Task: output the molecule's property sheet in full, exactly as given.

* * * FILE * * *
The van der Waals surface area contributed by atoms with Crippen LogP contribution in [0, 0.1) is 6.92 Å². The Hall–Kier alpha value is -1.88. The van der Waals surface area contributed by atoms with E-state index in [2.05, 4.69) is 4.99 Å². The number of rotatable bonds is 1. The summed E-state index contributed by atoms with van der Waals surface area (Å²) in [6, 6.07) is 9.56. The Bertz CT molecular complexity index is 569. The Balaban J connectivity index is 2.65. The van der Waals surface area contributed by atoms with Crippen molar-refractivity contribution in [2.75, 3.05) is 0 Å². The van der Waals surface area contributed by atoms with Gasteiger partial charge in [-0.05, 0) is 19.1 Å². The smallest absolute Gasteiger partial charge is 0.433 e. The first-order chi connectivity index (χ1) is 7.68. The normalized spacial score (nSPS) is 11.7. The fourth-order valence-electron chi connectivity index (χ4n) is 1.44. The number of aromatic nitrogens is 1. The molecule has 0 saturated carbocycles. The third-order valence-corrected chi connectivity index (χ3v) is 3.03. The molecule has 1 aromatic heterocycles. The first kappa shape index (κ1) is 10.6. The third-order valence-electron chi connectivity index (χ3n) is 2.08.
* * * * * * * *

The van der Waals surface area contributed by atoms with Crippen LogP contribution in [0, 0.1) is 6.92 Å². The Hall–Kier alpha value is -1.88. The van der Waals surface area contributed by atoms with E-state index in [2.05, 4.69) is 4.99 Å². The number of rotatable bonds is 1. The summed E-state index contributed by atoms with van der Waals surface area (Å²) in [6, 6.07) is 9.56. The Bertz CT molecular complexity index is 569. The Balaban J connectivity index is 2.65. The van der Waals surface area contributed by atoms with Crippen molar-refractivity contribution in [2.75, 3.05) is 0 Å². The van der Waals surface area contributed by atoms with Gasteiger partial charge in [-0.05, 0) is 19.1 Å². The smallest absolute Gasteiger partial charge is 0.433 e. The first-order chi connectivity index (χ1) is 7.68. The normalized spacial score (nSPS) is 11.7. The fourth-order valence-electron chi connectivity index (χ4n) is 1.44. The number of aromatic nitrogens is 1. The molecule has 0 saturated carbocycles. The third-order valence-corrected chi connectivity index (χ3v) is 3.03. The molecule has 1 aromatic heterocycles. The first kappa shape index (κ1) is 10.6. The third-order valence-electron chi connectivity index (χ3n) is 2.08.